Candidates court Latino voters at immigration forum in California
SilverV/iStock(PASADENA, Calif.) — Four presidential candidates will lay out their plans for immigration reform at the Unity and Freedom Presidential Forum in Pasadena, Calif. on Friday.
Former Housing and Urban Development Secretary Julián Castro, Washington Gov. Jay Inslee, Sen. Kamala Harris, and Sen. Bernie Sanders join the lineup of speakers that will each be given 30 minutes to talk and answer questions from a crowd of over 500 people from over 30 states who will come to see which candidate among the crowded Democratic field would fulfill their vision for comprehensive immigration reform.
The event hosted by Fair Immigration Reform Movement, Community Change Action and Californians for Human Immigrant Rights Leadership is the first immigration forum of its type this election cycle, according to the organizers, and will help gauge the pulse of Latino voters and what they want in a candidate especially as their increasing electoral strength comes into focus.
A Pew Research Center study found that Hispanics are projected to be the largest group of non-white eligible voters in 2020. With an estimated 32 million eligible voters, Hispanics will surpass the 30 million African Americans who are eligible to vote.
Eleven candidates who have a public immigration platform and met a criterion of polling and fundraising thresholds were invited to attend the forum. Only the four scheduled to speak on Monday accepted.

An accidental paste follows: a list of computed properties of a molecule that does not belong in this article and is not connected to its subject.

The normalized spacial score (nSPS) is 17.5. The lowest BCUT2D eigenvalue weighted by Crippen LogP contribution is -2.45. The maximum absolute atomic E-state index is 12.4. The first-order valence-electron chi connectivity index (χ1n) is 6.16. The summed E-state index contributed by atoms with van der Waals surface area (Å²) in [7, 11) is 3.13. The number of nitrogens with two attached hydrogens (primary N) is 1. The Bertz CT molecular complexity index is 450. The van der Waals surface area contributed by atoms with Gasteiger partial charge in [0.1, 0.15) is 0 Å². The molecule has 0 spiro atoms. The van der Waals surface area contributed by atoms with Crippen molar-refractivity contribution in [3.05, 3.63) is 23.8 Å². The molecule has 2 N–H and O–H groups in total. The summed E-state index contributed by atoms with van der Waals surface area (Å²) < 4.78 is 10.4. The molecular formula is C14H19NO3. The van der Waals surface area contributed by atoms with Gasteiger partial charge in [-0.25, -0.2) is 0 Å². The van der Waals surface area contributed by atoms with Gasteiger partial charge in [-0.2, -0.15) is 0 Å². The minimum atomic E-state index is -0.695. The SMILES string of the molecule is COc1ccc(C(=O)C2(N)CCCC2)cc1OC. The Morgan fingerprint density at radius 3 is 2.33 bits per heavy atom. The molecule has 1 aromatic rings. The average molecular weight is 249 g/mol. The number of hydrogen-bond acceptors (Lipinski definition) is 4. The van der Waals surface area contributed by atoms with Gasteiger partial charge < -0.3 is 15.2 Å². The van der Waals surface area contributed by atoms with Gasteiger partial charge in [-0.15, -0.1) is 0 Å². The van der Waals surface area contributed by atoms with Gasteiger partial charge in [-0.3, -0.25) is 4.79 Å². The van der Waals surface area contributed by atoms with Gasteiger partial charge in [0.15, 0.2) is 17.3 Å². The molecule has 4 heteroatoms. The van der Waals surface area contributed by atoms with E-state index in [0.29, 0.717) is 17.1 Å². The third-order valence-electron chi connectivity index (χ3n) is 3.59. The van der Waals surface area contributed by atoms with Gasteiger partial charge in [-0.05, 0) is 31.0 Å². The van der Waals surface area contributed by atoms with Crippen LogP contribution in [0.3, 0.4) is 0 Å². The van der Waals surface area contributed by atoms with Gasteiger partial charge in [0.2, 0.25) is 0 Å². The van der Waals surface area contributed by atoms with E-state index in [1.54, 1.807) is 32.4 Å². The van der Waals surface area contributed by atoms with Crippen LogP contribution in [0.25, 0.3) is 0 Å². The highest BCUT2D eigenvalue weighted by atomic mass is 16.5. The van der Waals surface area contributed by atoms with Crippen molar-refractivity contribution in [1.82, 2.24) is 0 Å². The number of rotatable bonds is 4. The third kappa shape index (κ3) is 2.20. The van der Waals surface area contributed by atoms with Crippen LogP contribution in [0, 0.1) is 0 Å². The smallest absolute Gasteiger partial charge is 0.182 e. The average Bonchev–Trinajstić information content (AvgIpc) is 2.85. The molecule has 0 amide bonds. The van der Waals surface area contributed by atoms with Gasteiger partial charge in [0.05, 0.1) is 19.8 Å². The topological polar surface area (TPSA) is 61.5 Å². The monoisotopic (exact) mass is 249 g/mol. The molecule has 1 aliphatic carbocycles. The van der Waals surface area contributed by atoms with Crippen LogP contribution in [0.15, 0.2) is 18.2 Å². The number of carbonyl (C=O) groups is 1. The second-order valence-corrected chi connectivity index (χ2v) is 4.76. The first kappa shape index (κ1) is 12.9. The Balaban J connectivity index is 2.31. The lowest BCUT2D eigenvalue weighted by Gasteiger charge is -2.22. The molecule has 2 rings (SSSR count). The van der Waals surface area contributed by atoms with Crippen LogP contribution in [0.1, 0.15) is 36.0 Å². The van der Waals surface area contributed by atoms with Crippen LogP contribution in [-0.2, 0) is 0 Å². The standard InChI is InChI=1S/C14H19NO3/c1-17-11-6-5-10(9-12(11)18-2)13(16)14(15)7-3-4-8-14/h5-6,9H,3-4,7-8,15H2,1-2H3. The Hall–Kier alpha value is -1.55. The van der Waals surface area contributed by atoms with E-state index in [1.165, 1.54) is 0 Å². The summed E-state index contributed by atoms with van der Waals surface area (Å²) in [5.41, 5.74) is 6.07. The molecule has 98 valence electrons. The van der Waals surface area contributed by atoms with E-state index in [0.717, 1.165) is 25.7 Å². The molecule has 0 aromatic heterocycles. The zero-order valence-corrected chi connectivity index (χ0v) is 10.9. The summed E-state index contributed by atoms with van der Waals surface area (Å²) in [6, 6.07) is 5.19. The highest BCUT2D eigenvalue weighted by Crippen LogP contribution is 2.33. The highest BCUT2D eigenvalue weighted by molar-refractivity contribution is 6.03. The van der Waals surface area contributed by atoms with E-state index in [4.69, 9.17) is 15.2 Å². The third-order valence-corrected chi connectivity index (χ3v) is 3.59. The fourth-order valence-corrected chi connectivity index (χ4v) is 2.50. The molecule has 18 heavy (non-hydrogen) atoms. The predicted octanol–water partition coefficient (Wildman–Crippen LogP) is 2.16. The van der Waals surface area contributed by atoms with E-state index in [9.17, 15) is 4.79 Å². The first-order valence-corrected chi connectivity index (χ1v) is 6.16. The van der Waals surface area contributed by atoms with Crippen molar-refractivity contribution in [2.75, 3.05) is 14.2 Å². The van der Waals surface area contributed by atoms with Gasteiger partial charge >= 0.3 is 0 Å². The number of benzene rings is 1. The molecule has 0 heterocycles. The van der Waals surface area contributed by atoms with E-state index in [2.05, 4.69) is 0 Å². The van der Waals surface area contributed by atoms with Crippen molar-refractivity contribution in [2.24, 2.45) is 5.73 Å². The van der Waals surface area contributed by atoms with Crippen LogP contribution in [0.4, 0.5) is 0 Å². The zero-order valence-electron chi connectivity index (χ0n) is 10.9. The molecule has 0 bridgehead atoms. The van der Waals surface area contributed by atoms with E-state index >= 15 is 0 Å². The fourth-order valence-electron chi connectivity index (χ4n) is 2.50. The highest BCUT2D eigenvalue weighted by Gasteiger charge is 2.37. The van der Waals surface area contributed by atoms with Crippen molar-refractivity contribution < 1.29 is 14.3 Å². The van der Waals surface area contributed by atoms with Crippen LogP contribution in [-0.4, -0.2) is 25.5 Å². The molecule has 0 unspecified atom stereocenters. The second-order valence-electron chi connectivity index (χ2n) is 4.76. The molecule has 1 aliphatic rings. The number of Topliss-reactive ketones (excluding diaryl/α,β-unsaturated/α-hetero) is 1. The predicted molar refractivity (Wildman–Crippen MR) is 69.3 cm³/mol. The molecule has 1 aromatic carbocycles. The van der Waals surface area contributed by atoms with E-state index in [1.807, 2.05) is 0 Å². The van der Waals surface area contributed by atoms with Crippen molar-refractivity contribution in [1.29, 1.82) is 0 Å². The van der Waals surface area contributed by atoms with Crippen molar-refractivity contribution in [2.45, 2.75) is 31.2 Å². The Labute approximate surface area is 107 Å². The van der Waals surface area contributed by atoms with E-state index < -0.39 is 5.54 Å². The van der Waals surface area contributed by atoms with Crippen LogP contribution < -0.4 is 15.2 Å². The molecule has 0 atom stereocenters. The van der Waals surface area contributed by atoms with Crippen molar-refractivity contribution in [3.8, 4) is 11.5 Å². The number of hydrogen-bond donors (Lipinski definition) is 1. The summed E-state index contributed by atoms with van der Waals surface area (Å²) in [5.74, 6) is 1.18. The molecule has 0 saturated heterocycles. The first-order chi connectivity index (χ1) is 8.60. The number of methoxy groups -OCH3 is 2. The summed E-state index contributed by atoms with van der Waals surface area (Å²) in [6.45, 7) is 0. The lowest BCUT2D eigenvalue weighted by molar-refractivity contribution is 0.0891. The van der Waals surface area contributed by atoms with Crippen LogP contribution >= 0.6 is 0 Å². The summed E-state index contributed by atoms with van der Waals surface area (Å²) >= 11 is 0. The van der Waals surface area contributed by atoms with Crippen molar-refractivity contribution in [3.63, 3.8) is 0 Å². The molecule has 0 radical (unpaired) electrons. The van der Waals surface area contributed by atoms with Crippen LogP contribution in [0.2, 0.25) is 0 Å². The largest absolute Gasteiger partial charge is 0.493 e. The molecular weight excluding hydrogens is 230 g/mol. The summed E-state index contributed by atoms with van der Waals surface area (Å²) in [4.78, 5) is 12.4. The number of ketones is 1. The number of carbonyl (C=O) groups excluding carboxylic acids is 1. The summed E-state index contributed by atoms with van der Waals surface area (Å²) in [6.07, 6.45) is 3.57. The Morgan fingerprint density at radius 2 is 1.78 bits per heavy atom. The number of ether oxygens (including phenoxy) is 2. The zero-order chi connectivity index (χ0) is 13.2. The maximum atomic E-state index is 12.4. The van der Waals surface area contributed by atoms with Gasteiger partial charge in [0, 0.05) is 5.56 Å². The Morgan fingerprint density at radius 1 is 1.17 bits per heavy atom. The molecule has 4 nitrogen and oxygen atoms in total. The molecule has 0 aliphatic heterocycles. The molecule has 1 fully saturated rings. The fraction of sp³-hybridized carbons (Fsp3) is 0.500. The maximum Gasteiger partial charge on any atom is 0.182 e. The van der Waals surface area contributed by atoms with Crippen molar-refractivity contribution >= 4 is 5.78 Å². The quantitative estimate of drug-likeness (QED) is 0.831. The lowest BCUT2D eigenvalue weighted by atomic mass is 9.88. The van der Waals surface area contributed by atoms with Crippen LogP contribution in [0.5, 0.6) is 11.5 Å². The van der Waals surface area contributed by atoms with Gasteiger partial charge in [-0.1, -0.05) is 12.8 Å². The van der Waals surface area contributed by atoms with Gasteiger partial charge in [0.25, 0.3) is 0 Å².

The candidates that were invited, but did not accept the offer are former Vice President and current frontrunner Joe Biden, Sen. Elizabeth Warren, Sen. Kirsten Gillibrand, Sen. Amy Klobuchar, Sen. Cory Booker, and former congressman Beto O’Rourke, who just this week released his own policy for immigration reform, according to Jasmine Nazarett, a spokeswoman for Community Change and Fair Immigration Reform Movement.
The California Democratic Convention is also taking place throughout the weekend, with six of the candidates not participating in the forum slated to speak in San Francisco where the party’s annual event will be hosted.
“We understand that people have other commitments and it’s hard to schedule logistics and sort of map out the time when they could appear,” Nazarett said. “We don’t have any hard feelings, we’re really excited for the candidates that can make it.”
Castro, Sanders, Harris, and Inslee, who are participating in the forum will also be speaking at the convention later in the weekend.
Candidates have been increasingly allocating resources and time in the Golden State. The new focus is largely due to the state awarding more than three times as many delegates as early primary states Iowa, South Carolina, and New Hampshire combined. Its deadline for early voting ballots will also fall on Iowa’s primary date Feb. 3 which has widely been considered a must-win state for Democrats seeking to clinch the party’s nomination.
The forum gives the candidates an opportunity to not only tout their records on immigration and connect with Latinos but also to establish their platform to woo crucial California voters as 23 contenders fight for the top job in the United States.
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